Sunday, December 16, 2007

Sports is not the only place for Performance Enhancing Drugs

Written by a former MLB player (Bob Tufts), this message is a wake up call to those who think that performance enhancing drugs are only taken in professional sports. Turns out that many of your own children may be using the same drugs.

I am an ex-pitcher with the SF Giants and KC Royals, 1981-83

To the Editor:

Fraudulent statistics are being generated yearly because of the use of
illegal performance-enhancing drugs. I believe we must crack down on this
criminal activity and guarantee that these statistics remain pure and
honest, so that we can fairly evaluate and compare those who excel in
their fields.

Unfortunately for overexcited sportswriters, fans, and members of
Congress, I am not advocating continued heavy-handed investigations of
Barry Bonds or a thousand other Major League Baseball players, mentioned
by Warren Goldstein ("The Conundrum That Is Barry Bonds," The Chronicle
Review, June 8). Although I am a former pitcher for the San Francisco
Giants and the Kansas City Royals, what I am advocating against is the
unscrupulous and dangerous use by millions of high-school and college
students of Adderall, Ritalin, and other substances that have been proven
to artificially raise test scores and thereby distort the entire
college-admissions process. I am also advocating on behalf of
African-American students who are negatively affected by this crime. This
is a true national health emergency and public-policy nightmare that
warrants federal action, as families are being punished for obeying the

Adderall is classified as a Schedule II drug by the Food and Drug
Administration; that makes it more dangerous than steroids, which are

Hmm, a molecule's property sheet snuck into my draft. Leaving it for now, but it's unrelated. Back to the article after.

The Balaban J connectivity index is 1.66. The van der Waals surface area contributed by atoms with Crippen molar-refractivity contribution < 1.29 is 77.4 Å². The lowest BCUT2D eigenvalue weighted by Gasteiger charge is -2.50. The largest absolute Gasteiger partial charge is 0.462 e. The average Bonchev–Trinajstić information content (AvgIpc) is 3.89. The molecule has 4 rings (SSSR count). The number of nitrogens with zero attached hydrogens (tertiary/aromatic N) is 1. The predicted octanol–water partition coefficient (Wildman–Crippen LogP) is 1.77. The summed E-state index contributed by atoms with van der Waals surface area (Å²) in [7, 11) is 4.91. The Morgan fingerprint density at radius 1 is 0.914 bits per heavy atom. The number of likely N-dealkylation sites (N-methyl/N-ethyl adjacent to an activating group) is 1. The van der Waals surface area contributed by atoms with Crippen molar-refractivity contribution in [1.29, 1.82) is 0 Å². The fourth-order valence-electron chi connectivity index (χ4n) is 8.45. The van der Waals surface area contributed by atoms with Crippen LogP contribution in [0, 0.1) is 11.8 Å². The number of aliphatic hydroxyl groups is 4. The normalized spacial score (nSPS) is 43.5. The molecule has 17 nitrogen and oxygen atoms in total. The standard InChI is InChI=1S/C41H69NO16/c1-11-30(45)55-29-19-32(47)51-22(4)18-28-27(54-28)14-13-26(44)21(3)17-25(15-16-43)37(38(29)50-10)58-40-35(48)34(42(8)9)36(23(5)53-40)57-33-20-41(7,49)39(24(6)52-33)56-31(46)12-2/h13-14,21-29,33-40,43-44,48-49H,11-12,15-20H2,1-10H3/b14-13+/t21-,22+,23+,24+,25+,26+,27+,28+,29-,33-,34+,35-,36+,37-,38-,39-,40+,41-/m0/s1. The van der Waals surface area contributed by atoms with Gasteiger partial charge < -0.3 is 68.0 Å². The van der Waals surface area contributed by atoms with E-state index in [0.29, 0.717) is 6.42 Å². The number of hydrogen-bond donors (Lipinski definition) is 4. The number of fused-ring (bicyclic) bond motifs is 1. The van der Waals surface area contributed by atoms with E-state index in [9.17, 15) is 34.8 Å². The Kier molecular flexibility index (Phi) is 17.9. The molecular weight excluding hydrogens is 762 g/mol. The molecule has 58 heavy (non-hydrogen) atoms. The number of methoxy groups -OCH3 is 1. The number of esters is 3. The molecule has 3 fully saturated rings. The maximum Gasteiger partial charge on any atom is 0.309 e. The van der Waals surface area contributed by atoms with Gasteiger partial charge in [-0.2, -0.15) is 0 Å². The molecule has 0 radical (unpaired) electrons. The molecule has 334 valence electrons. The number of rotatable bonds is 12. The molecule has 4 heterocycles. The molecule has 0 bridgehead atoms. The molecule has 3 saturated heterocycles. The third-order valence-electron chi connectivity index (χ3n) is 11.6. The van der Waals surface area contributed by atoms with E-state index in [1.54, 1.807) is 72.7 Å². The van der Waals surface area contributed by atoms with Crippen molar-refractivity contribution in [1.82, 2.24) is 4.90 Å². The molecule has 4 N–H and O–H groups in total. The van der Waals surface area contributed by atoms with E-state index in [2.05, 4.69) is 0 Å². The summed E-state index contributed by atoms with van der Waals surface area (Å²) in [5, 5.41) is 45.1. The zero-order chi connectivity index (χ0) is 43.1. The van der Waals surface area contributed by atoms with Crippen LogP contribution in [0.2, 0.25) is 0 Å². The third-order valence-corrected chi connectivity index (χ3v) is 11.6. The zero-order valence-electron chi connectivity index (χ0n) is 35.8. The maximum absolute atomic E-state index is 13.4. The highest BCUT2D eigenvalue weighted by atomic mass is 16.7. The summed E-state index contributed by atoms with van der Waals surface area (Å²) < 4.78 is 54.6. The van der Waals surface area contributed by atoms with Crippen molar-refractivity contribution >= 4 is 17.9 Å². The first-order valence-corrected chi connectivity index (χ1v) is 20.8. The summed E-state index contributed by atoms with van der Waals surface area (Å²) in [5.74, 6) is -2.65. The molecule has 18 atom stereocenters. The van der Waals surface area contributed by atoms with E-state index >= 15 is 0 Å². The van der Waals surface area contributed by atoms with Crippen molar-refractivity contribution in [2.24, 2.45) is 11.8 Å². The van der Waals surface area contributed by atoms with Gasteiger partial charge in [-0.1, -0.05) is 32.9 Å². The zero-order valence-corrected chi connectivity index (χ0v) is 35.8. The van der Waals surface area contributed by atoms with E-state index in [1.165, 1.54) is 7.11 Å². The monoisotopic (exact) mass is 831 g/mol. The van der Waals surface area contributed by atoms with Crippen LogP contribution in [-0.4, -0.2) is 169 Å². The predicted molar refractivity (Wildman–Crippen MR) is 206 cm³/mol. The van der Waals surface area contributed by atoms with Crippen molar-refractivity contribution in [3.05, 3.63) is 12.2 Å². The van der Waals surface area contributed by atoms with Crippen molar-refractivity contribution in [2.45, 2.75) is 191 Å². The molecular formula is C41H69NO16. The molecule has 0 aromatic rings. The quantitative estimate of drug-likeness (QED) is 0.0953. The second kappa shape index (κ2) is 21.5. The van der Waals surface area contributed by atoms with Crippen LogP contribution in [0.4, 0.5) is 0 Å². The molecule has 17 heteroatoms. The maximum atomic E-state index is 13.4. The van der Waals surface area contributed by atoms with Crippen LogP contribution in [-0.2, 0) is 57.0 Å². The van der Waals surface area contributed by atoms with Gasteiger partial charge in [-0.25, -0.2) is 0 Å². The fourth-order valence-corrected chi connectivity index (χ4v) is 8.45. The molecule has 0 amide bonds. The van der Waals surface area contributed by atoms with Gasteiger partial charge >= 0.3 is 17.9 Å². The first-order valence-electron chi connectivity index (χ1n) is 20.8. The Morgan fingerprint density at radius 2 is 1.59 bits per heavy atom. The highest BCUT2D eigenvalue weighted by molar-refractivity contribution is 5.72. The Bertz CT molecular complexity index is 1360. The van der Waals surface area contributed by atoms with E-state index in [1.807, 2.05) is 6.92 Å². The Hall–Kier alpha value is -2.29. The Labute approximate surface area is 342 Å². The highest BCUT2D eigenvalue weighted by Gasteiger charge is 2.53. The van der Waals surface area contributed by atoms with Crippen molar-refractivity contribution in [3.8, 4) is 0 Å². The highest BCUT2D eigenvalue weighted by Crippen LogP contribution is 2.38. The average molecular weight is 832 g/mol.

Schedule III substances. Schedule II drugs include opium, morphine,
cocaine, and OxyContin. According to the FDA's Web site, Adderall has a
high potential for abuse and can cause severe psychic or physical
dependence, even schizophrenia.

A survey of high-school students by the University of Wisconsin estimated
that 14 percent to 25 percent had taken academic enhancers in order to get
better grades and SAT scores. The Partnership for a Drug-Free America
estimated that 10 percent of high-school students had used similar drugs
without a prescription. This means that several million high-school
students may have cheated on their classroom and standardized tests.

The use of these so-called study aids has a disparate impact on
African-American students. Recent government surveys state that there are
approximately 10.5 million white college students and 1.9 million
African-American college students. The National Institute on Drug Abuse
found in 2004 that 4.9 percent of white college students and 1.6 percent
of African-American college students had admitted using stimulants to
study for tests. It can be safely assumed that the high-school numbers are
comparable, and equally biased against African-American teenagers who are
applying to college.

We demonstrate great concern when 100 baseball players test positive for
steroids, but we avert our eyes when millions of teenagers participate in
academic fraud and risk harming their bodies. Our attention and selective
moral indignation is focused solely on athletics, a profession where
minorities are overrepresented. We demand harsh penalties and a
zero-tolerance policy against these athletes to ensure fairness, but we
ignore blatant drug-law violations by millions of upper-class white
children and their ethically challenged parents when the enhancement
effect is intellectual and not physical.

Many elected officials were able to find time to grandstand during
oversight hearings on athletes and steroids. In the process, they did not
deal with far more serious national health issues. Will those on the
Democratic side of the aisle who now control the House Committee on
Oversight and Government Reform find the time to address massive education
fraud and racially discriminatory pharmacology, or will they demur because
it won't draw a media swarm and may damage their fund-raising base?

If the committee were acting in a consistent manner, there would be
hearings regarding Adderall and demands for mandatory drug testing for
students before final exams and all standardized tests. But I will not
hold my breath waiting for the announcement of that event.

Bob Tufts
Forest Hills, N.Y.


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